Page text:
The Canadian Forestry Association
Students will become familiar with fire terminology, realize how fire can be used as a management tool, and better understand the factors that need to be considered when planning a prescribed burn.
In this activity the students will form opinions around fire management issues. They will then work in small groups to get more information around the issues and make a more informed decision.
Skills: problem solving, critical analysis, decision making
Duration: one hour
Group Size: any size
Materials: four index cards for each student, copies of the background information sheets for survey questions one and two, coloured markers
The following questions are designed to help students understand and explain different types of human perspectives related to fire management issues. They will formulate informed judgments about what they think would be the most responsible and appropriate actions to take. There are no 'right' or 'wrong' answers. Teachers are encouraged to have students do additional research so that decisions are based on the best factual information available.
A. The original opinions
- Give each student a coloured marker and four index cards. Have the students write a letter on each card (A- D) which will correspond to the opinions listed below. On the board write the following information:
A - Definite NO
B - Uncertain NO
C - Uncertain YES
D - Definite YES
- Read aloud each "Survey Question'to the entire class. Ask students to think about the question and choose an "opinion letter.'When the class is ready, have students hold up their index cards with the letter facing you. For each question, tally the results and record the number of students choosing each of the four opinions on' the board. Ask several students why they chose the opinion they did. (You may choose to have the students make bar graphs representing the class's original opinion for each question)
Question #1 Should fires in the forest, both natural and human-caused, be put out?
Question #2 Is prescribed burning a good idea?
B. The Informed Decisions
- Divide the class into four groups (two for each survey question). Give each group a copy of the Background Information Sheet for their question.
- Groups are to read their Background Information Sheet. Students may further research newspaper and magazine articles or talk to local experts and fire agency people. After considering all the information and sides of the issue, the group will then formulate an informed group decision. Have students use the tables to summarize the information they collect on the question.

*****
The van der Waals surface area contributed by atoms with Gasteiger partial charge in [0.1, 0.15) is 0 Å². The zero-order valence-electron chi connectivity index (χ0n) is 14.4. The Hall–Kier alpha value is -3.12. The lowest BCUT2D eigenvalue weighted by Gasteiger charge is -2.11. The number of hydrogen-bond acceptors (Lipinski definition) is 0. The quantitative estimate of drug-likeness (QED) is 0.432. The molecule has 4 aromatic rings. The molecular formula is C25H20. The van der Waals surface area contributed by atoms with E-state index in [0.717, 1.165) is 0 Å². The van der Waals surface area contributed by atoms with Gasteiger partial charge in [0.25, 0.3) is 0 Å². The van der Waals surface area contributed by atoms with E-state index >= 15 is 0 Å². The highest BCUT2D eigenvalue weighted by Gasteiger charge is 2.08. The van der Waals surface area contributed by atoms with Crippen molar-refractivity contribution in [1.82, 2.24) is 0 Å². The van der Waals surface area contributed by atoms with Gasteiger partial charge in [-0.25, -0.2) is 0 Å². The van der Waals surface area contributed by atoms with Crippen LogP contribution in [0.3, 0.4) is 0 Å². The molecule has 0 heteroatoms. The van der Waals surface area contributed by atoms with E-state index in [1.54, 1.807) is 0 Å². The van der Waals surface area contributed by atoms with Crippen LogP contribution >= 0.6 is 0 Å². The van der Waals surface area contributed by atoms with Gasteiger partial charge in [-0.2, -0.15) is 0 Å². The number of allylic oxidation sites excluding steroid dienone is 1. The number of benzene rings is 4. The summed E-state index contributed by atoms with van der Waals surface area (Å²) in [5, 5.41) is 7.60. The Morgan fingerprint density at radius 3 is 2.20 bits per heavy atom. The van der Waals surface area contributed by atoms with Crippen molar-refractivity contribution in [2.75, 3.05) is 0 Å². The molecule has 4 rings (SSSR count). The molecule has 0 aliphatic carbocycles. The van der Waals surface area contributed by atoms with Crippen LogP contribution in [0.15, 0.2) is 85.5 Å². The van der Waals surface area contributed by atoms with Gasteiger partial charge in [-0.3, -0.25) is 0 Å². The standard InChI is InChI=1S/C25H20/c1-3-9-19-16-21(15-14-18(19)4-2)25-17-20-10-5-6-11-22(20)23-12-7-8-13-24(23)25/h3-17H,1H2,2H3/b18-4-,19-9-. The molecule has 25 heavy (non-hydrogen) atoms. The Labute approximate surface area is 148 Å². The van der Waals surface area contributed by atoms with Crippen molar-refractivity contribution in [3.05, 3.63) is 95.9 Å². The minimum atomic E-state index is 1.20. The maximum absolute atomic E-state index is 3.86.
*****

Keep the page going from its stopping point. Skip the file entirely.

- 3. Have each group present their findings and their informed decision to the class. The class is encouraged to ask questions. After each group's presentation, each student in the class will make their own informed decision about the question. Have the students hold up an index card containing the letter corresponding to their decision. The class-informed decision is tallied and new bar graphs may be drawn.
- 4. How many students changed their opinion after they learned more about the issue? Discuss with students why their opinions may have changed.
Compare the original opinions and informed decisions. Discuss the importance of learning about all sides of an issue before making a decision or forming an opinion. Opinions and decisions are based on available information, which may or may not be complete or accurate. How can the public get the information they need to make informed decisions? Discuss the need to be open to new information.
Have students create an informational brochure which explains prescribed burns, giving examples of where fire might be used as a management tool and listing factors which might affect the use of fire as a tool. Have students do the Fire Vocabulary exercise.
Focus on Forests, Intermediate/Senior, Ontario Ministry of Natural Resources
Wildfires: Should we let them burn or put them out?, National Geographic World, v (177), May, 1990 pg. 10
Wildfire: it's a hot topic, National Geographic World, v (169), Sept. 1989 pp. 26-31 The Book of Fire, by William H. Cottrell Jr.; ISBN 0-87842-255-2